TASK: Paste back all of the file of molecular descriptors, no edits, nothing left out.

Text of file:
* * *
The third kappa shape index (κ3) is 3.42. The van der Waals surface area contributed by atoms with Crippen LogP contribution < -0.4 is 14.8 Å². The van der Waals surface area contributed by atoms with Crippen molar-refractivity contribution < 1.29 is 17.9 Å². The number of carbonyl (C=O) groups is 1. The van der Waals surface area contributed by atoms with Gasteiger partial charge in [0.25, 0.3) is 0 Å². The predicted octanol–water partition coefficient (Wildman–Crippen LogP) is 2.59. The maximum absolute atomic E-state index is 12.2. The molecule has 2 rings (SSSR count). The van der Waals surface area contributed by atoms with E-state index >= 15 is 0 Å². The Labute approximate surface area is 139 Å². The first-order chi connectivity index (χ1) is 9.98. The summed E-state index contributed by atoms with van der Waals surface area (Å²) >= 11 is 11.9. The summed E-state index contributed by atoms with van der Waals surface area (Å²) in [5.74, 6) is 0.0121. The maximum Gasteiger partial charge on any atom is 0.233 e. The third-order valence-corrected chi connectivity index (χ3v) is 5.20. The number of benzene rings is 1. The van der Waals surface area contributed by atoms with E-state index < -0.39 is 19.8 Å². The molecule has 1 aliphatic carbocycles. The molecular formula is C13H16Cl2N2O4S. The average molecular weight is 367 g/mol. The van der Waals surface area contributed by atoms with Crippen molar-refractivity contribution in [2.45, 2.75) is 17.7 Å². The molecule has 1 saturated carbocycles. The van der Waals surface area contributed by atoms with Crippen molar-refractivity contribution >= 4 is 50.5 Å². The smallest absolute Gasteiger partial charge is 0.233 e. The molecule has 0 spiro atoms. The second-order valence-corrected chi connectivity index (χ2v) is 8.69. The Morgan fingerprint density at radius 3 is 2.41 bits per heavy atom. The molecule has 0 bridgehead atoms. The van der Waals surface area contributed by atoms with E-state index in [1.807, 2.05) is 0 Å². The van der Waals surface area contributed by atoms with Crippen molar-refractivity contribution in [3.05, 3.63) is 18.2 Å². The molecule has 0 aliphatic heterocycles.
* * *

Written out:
The third kappa shape index (κ3) is 3.42. The van der Waals surface area contributed by atoms with Crippen LogP contribution < -0.4 is 14.8 Å². The van der Waals surface area contributed by atoms with Crippen molar-refractivity contribution < 1.29 is 17.9 Å². The number of carbonyl (C=O) groups is 1. The van der Waals surface area contributed by atoms with Gasteiger partial charge in [0.25, 0.3) is 0 Å². The predicted octanol–water partition coefficient (Wildman–Crippen LogP) is 2.59. The maximum absolute atomic E-state index is 12.2. The molecule has 2 rings (SSSR count). The van der Waals surface area contributed by atoms with E-state index >= 15 is 0 Å². The Labute approximate surface area is 139 Å². The first-order chi connectivity index (χ1) is 9.98. The summed E-state index contributed by atoms with van der Waals surface area (Å²) >= 11 is 11.9. The summed E-state index contributed by atoms with van der Waals surface area (Å²) in [5.74, 6) is 0.0121. The maximum Gasteiger partial charge on any atom is 0.233 e. The third-order valence-corrected chi connectivity index (χ3v) is 5.20. The number of benzene rings is 1. The van der Waals surface area contributed by atoms with E-state index < -0.39 is 19.8 Å². The molecule has 1 aliphatic carbocycles. The molecular formula is C13H16Cl2N2O4S. The average molecular weight is 367 g/mol. The van der Waals surface area contributed by atoms with Crippen molar-refractivity contribution in [2.45, 2.75) is 17.7 Å². The molecule has 1 saturated carbocycles. The van der Waals surface area contributed by atoms with Crippen molar-refractivity contribution >= 4 is 50.5 Å². The smallest absolute Gasteiger partial charge is 0.233 e. The molecule has 0 spiro atoms. The second-order valence-corrected chi connectivity index (χ2v) is 8.69. The Morgan fingerprint density at radius 3 is 2.41 bits per heavy atom. The molecule has 0 bridgehead atoms. The van der Waals surface area contributed by atoms with E-state index in [1.807, 2.05) is 0 Å². The van der Waals surface area contributed by atoms with Crippen molar-refractivity contribution in [3.05, 3.63) is 18.2 Å². The molecule has 0 aliphatic heterocycles.